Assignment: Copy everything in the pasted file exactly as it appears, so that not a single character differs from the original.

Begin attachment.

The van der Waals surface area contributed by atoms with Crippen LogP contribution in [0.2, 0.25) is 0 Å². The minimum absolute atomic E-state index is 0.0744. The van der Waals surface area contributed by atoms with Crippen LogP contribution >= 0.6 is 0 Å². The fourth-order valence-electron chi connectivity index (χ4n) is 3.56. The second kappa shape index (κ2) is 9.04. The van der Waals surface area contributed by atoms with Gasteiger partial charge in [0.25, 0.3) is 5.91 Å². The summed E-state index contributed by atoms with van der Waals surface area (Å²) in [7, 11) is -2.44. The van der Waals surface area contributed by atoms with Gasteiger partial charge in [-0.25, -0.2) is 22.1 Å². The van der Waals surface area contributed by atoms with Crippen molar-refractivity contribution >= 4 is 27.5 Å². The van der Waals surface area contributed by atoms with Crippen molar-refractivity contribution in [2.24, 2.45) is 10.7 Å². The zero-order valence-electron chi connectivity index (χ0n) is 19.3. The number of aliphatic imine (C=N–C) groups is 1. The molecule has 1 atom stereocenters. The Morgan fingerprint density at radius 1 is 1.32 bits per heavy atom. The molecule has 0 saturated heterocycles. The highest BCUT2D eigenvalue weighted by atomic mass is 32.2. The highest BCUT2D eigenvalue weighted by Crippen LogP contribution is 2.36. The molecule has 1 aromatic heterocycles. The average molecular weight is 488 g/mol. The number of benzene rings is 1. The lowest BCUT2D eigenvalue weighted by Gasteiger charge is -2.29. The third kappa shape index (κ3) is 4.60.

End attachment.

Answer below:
The van der Waals surface area contributed by atoms with Crippen LogP contribution in [0.2, 0.25) is 0 Å². The minimum absolute atomic E-state index is 0.0744. The van der Waals surface area contributed by atoms with Crippen LogP contribution >= 0.6 is 0 Å². The fourth-order valence-electron chi connectivity index (χ4n) is 3.56. The second kappa shape index (κ2) is 9.04. The van der Waals surface area contributed by atoms with Gasteiger partial charge in [0.25, 0.3) is 5.91 Å². The summed E-state index contributed by atoms with van der Waals surface area (Å²) in [7, 11) is -2.44. The van der Waals surface area contributed by atoms with Gasteiger partial charge in [-0.25, -0.2) is 22.1 Å². The van der Waals surface area contributed by atoms with Crippen molar-refractivity contribution >= 4 is 27.5 Å². The van der Waals surface area contributed by atoms with Crippen molar-refractivity contribution in [2.24, 2.45) is 10.7 Å². The zero-order valence-electron chi connectivity index (χ0n) is 19.3. The number of aliphatic imine (C=N–C) groups is 1. The molecule has 1 atom stereocenters. The Morgan fingerprint density at radius 1 is 1.32 bits per heavy atom. The molecule has 0 saturated heterocycles. The highest BCUT2D eigenvalue weighted by atomic mass is 32.2. The highest BCUT2D eigenvalue weighted by Crippen LogP contribution is 2.36. The molecule has 1 aromatic heterocycles. The average molecular weight is 488 g/mol. The number of benzene rings is 1. The lowest BCUT2D eigenvalue weighted by Gasteiger charge is -2.29. The third kappa shape index (κ3) is 4.60.